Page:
During the second half of July 2022, record-high temperatures became a global scourge. Specifically, the United Kingdom has been experiencing an influx of media attention to a very intense heatwave. On July 19th, the national temperature record was broken with a reported 104.5 Fahrenheit. An entire three degrees higher than its previous record of 101.6 degrees Fahrenheit set in 2019. The negative consequences of this U.K. heatwave include a loss of productivity, over 800 casualties and the lack of protection against the heat added to the United Kingdom’s impoverishment.
Impact on the Impoverish
Poverty in the U.K. remains an issue. As of 2021, the Department for Work and Pensions’ data states that roughly 20% of U.K. citizens are living below the poverty line after factoring in their housing costs.
The heat wave is taking a huge hit on those living in low-income urban housing. Urban houses are more likely to be surrounded by other apartments, roads and a lack of green space which contribute to the challenges of these homes for losing heat.
In many instances, cooling systems such as ACs and fans remain unaffordable for people living in these neighborhoods. During the summer months, it is estimated that 6 million people live in these neighborhoods. An analysis from BBC conducted by satellite data and poverty figures suggests that people living in poverty in the U.K. are more than twice as likely to live in these hotter neighborhoods.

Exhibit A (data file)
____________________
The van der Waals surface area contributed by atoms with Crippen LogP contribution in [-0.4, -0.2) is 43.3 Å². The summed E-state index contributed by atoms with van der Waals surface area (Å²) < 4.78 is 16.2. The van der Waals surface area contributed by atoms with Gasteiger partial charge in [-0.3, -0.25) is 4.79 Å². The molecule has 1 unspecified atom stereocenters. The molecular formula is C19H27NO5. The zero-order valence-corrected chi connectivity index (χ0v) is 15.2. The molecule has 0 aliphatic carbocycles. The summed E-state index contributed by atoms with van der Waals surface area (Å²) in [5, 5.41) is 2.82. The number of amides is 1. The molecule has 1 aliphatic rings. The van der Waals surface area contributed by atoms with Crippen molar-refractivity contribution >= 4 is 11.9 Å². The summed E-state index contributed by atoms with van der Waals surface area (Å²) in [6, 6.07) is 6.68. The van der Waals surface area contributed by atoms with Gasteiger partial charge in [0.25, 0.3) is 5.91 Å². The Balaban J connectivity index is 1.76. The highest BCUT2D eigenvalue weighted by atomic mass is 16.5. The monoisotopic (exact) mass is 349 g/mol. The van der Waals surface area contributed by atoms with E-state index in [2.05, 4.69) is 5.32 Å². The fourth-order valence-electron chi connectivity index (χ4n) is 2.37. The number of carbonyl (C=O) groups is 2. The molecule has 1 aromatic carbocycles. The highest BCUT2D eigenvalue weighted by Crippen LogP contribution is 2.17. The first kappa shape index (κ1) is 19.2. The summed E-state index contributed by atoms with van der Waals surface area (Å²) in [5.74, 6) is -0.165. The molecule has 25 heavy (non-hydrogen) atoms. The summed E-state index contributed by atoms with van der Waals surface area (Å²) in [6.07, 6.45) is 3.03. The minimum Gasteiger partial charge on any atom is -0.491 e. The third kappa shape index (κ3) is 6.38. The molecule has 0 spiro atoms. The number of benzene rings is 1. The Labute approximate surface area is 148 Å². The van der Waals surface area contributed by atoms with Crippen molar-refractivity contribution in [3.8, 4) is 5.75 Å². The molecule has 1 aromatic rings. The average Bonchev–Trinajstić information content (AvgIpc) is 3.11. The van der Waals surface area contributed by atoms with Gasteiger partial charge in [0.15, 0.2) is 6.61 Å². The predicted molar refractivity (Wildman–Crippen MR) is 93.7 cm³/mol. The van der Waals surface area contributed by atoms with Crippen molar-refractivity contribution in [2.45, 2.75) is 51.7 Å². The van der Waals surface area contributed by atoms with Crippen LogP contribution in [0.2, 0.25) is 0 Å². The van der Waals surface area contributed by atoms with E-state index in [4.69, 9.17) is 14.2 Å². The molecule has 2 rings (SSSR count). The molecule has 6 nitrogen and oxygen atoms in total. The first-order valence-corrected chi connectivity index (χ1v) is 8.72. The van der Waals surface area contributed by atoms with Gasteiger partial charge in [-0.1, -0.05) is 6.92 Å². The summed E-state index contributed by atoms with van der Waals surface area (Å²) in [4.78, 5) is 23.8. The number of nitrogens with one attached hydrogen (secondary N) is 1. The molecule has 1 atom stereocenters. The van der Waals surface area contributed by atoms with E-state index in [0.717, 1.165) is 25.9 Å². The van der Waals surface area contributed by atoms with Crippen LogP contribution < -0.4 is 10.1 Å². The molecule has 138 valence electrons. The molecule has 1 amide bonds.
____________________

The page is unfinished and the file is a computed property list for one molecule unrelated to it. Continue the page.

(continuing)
“If you’re in a top floor flat, if you’re homeless if you work outside and you have to do a lot of physical exertion, you are very vulnerable,” says Anthony Costello, a professor of global health at University College London, according to BBC.
While there is no clear-cut solution, there have been many efforts on a smaller scale to alleviate and support the impoverished during these hot times.
London, which has the highest poverty rate in the U.K., has been taking action in creative ways to help. London’s mayor’s office has designated a digital map that shows areas of the city with shaded spots and indoor public areas. This method can help the poor find cooler areas.
The Museum of Homelessness, a U.K. group that advocates for homelessness, has made efforts for measures for museums to open their doors to London’s homeless, providing them with air conditioners, Bloomberg reports. Many U.K. charities are also providing amenities such as ice-cold water, showers and ice cream to homeless people who may be vulnerable to the country’s heat at the moment.
London’s mayor Sadiq Khan has called for a change in the country’s climate “We must future-proof our cities to mitigate the impact of the climate crisis,” Bloomberg reports. Even with the recognition, the Climate Change Commission concluded in its 2021 evaluation that the U.K. government was failing to protect people from heat risk.
Here are some recommendations on how the U.K. can take larger measures to protect their civilians, including the impoverished, from extreme heat.
- Plant more urban greenery, as it can lower surface and air temperatures through evapotranspiration.
- Spread more public awareness, including ways people can stay safe during these months (hydration, loose-fitting clothing).
- Provide more cooling centers to accommodate the impoverished.
By taking recommendations like these seriously, United Kingdom’s Heatwave could have less of an impact on those living in poverty.